With regard to the functional categorization of nonverbal predicates, Payne (1997) and Dixon (2009) suggest similar sets of categories (see table 1), each also emphasizing the frequent overlap with other functions and clause types. For Payne (1997: 111) there are six: Equation, proper inclusion, attribution, location, existence, and possession, whereas for Dixon (2009: 159) there are five: identity, attribution, possession, benefaction, and location.

Payne (1997)
Dixon (2009)
He is my father.
Él es mi padre
Ele é meu pai
Proper Inclusion
He is a man.
Él es un hombre
Ele é um homem
He is old.
Él es / está infermo
Ele é / está infermo
He is here.
Él está aquí
Ele está aqui
There are fathers
Hay padres
Têm pais
This is for John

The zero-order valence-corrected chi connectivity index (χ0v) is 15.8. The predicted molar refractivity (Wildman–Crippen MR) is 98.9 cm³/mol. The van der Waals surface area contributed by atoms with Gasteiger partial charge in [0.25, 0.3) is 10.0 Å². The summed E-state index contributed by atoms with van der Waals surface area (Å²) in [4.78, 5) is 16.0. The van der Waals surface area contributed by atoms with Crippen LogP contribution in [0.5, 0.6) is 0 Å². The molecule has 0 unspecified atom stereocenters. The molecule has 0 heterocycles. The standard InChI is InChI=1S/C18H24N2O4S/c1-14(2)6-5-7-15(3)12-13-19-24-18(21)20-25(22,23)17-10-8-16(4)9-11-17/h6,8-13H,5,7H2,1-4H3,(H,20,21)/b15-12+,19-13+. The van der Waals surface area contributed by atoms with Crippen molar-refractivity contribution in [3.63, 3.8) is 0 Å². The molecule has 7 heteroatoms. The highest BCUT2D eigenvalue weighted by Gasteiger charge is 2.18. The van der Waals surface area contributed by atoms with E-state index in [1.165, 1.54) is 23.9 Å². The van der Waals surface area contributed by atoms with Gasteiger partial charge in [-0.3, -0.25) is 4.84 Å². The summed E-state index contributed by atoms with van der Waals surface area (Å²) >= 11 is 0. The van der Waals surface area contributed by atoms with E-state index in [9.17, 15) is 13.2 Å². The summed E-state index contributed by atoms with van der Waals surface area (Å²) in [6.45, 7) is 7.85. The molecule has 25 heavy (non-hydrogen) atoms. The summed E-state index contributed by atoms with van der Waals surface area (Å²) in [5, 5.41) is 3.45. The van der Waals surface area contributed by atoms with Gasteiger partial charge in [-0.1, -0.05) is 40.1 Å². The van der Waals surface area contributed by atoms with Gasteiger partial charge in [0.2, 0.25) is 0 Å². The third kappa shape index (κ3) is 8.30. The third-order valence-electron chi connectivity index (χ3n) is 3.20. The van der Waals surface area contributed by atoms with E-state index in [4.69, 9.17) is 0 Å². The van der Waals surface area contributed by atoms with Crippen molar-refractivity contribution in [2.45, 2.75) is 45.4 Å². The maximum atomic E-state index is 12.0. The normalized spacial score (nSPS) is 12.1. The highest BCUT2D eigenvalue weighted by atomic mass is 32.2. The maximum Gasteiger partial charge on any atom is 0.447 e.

Este es para Juan
Este é para João
I have a father
Tengo mi padre
Tenho meu pai

Table 1.  Structural types of nonverbal predicates

A common Amazonian tendency is for notional adjectives to not form a distinct word class (D. Payne 2001, Krasnoukhova 2012), so while predicate attributives may be adjectival, they are also attested as verbal, nominal, and adverbial. Although English, Spanish, and Portuguese use a transitive verb for possession predicates, it is common to find possession predicated via copular clauses, whether in the mold of the Latin mihi est ‘to me is’, the possessed existential of Matses (1a) or the “having.N” derived adverb in Cariban languages like Tiriyó (1b).

(1a)   cun    chompian     ic-e-c
          1gen  shotgun        be-npast-indic
          ‘I have a gun.’ (lit. ‘My gun exists’) (Fleck 2003: 969)
(1b)   tï-maja-ke       =w-a-e
        t-knife-having            =1sa-cop-certainty
          ‘I have a knife.’ (lit. ‘I am knife-having / knifed’) (Meira 1999: 360)